Lydia Ourahmane, The Third Choir, 2014, sound installation, 20 Naftal oil barrels imported from Algeria, CZ-5HE radio transmitter, 20 Samsung E2121B Phones. 3m x 5m. Courtesy the artist

From the body comes the question of surveillance, and how we are made aware of our movements in space, voluntarily or not. Because surveillance is a common theme in the artist’s practice, one that takes on two separate forms in Barzahk. On one hand, the blown glass sculptures that sit atop various pieces of furniture in the exhibition veil, but do not hide, bugging devices that are each assigned a telephone number, allowing anyone to tap into the exhibition and listen to what is taking place inside at all times. On the other, a laser beam (Eye, 2021) cuts through the exhibition space, projecting information collected from the outdoors (through a system of mirrors) into the exhibition. Once the laser beam is obstructed by the body of the viewer, the live transmission of the sound stops, or shifts. Each of these objects makes the viewer highly aware of their behaviour in the space, perhaps influencing the way that they carry themselves. These surveillance devices function as reminders that not all domestic spaces are “homes”, spaces of safety and comfort, but rather, for some, sites of violence, fear and paranoia.

When discussing Live Call (2019)– another work of surveillance and self-exposure for which the artist bugged her own cell phone allowing those experiencing the artwork to listen to the artist’s every move and conversation throughout the duration of the exhibition– Ourhamane explains that she “experiments with a kind of chaos that seems closer to the truth.”7 This statement is reminiscent of a text found in Sophie Al Maria’s book Sad Sack: Collected Writings that sits silently on her desk in Barzahk, awaiting its return to Algiers. “Swallowed by the chaos she once wore like a crown […] And [yet] she will continue to dance until you see her. Until you believe in her. Until you listen to her. Until you listen – to what she really means.”8 In the face of administrative hells and trauma, Lydia Ourahmane tirelessly makes the seemingly impossible possible, pushing through chaos and retention to arrive at a form of care. A body of work that is indeed based on deeply personal experiences, but points to the dark realities we inherit collectively and proposes a singular way of how to process them.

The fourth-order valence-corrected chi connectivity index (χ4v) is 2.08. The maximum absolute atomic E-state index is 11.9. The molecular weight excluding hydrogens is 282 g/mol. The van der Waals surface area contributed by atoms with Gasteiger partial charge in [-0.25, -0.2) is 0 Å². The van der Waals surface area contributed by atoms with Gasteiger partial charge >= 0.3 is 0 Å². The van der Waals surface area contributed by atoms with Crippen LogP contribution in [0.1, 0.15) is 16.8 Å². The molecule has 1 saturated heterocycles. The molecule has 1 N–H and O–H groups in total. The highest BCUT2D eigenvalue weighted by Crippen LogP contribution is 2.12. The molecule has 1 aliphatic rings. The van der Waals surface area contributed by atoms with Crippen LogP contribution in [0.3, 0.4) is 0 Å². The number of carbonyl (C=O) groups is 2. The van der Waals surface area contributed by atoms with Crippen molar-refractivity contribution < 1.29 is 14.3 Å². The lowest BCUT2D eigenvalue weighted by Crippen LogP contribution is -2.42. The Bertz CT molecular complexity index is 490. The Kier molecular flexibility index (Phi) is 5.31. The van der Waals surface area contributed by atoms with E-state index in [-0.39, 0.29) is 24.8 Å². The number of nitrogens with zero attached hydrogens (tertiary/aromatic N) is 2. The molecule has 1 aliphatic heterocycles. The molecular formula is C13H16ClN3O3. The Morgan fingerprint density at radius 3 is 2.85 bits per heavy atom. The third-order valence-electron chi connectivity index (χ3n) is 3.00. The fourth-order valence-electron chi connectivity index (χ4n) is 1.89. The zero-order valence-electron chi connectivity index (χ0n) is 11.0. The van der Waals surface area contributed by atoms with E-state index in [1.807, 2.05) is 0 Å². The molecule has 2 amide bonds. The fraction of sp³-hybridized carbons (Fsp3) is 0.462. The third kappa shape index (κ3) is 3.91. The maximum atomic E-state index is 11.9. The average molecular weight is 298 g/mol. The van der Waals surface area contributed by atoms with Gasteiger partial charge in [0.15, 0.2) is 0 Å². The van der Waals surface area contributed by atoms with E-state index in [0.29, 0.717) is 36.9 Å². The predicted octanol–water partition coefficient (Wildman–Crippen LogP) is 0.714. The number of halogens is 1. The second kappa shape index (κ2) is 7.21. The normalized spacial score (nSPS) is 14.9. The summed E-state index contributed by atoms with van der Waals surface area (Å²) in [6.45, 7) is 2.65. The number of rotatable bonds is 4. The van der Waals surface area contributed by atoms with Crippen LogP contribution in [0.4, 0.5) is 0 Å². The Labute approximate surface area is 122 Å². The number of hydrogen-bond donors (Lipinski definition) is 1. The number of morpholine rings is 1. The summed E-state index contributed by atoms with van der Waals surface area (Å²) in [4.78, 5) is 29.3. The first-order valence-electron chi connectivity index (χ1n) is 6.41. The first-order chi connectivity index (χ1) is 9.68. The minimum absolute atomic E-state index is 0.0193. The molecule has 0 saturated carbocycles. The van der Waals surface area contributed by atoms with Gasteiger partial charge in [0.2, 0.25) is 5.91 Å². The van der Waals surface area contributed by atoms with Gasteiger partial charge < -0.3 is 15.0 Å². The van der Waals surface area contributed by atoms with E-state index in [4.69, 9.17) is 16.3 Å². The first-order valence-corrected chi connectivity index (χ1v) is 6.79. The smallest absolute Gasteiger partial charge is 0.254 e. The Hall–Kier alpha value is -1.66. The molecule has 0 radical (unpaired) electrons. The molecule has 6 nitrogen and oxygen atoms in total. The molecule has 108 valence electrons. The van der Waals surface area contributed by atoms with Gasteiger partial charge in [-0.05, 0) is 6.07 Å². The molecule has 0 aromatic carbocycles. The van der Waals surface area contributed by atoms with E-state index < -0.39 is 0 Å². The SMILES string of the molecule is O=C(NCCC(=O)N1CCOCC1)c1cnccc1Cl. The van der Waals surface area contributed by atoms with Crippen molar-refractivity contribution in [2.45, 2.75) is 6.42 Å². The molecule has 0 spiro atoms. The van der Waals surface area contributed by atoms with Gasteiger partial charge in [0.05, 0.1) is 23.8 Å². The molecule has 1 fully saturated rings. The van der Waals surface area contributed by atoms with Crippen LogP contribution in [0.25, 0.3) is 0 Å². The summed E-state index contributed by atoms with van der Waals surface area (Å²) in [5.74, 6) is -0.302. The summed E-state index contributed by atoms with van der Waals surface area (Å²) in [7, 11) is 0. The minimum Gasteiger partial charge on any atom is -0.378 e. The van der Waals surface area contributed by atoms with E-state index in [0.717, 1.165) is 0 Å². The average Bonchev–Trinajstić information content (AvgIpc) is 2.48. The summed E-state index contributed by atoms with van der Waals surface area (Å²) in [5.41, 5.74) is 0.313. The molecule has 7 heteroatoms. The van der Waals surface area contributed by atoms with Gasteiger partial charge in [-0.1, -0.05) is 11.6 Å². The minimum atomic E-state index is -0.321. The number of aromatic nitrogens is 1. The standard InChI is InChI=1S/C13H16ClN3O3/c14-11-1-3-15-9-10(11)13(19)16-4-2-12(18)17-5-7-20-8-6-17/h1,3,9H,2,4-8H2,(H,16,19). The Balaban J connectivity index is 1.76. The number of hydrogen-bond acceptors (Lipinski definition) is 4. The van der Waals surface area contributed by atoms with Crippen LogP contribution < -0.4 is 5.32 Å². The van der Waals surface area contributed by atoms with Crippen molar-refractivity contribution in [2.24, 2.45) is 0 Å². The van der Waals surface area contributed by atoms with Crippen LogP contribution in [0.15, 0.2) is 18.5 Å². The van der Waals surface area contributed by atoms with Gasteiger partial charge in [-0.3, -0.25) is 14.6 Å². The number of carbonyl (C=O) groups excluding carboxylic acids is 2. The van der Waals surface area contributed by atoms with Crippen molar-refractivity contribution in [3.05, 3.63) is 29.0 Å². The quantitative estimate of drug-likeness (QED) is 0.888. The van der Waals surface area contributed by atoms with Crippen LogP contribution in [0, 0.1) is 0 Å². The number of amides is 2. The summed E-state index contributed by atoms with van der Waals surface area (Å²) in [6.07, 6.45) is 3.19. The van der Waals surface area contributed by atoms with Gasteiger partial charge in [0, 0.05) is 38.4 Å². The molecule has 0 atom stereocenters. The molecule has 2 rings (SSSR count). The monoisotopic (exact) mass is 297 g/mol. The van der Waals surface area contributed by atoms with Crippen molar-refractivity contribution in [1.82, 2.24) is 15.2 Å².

1. Conversation with Lydia Ourahmane, 13 September 2021.
  2. Elsa Dorlin, Se défendre, Éditions la découverte, Paris 2019, p. 200-212.
  3. Ibid, p. 200-212.
  4. Lydia Ourahmane in conversation with Eliel Jones, “On Belief: A conversation,” X-tra, 2021.
  5. Lydia Ourahmane, “Home is Where You Are: Conversation Between Lydia Ourahmane and Elena Filipovic,” published on the occasion of the exhibition Barzakh at Kuntsthalle Basel, 02 March – 16 May 2021.
  6. Conversation with Lydia Ourahmane, 13 September 2021.
  7. Lydia Ourahmane in conversation with Harry Woodlock, “Vital Exhaustion: Late Capitalism and the Crisis of Pain” 4 December 2020.
  8. Sophia Al Maria, Sad Sack. Collected Writing, Book Works, London, 2019.

Image on top : Lydia Ourahmane, Barzakh, vue d’exposition / exhibition view, Triangle -Astérides, centre d’art contemporain, Friche la Belle de Mai, Marseille, 2021. © Aurélien Mole